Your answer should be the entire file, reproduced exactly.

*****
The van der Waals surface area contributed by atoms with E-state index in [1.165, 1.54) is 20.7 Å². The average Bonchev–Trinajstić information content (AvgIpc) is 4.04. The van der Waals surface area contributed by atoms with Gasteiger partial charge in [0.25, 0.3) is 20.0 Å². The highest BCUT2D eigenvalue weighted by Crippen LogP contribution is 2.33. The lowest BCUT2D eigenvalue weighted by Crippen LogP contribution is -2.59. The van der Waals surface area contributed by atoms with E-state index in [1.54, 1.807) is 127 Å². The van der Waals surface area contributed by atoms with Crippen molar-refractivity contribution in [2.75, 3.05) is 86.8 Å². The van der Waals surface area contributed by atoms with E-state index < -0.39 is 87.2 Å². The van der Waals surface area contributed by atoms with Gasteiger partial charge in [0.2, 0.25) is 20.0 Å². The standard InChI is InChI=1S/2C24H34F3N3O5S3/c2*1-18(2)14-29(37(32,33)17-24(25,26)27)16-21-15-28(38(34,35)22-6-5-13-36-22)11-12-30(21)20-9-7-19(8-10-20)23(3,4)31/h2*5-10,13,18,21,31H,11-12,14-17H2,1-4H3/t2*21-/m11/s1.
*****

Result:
The van der Waals surface area contributed by atoms with E-state index in [1.165, 1.54) is 20.7 Å². The average Bonchev–Trinajstić information content (AvgIpc) is 4.04. The van der Waals surface area contributed by atoms with Gasteiger partial charge in [0.25, 0.3) is 20.0 Å². The highest BCUT2D eigenvalue weighted by Crippen LogP contribution is 2.33. The lowest BCUT2D eigenvalue weighted by Crippen LogP contribution is -2.59. The van der Waals surface area contributed by atoms with E-state index in [1.54, 1.807) is 127 Å². The van der Waals surface area contributed by atoms with Crippen molar-refractivity contribution in [2.75, 3.05) is 86.8 Å². The van der Waals surface area contributed by atoms with E-state index < -0.39 is 87.2 Å². The van der Waals surface area contributed by atoms with Gasteiger partial charge in [0.2, 0.25) is 20.0 Å². The standard InChI is InChI=1S/2C24H34F3N3O5S3/c2*1-18(2)14-29(37(32,33)17-24(25,26)27)16-21-15-28(38(34,35)22-6-5-13-36-22)11-12-30(21)20-9-7-19(8-10-20)23(3,4)31/h2*5-10,13,18,21,31H,11-12,14-17H2,1-4H3/t2*21-/m11/s1.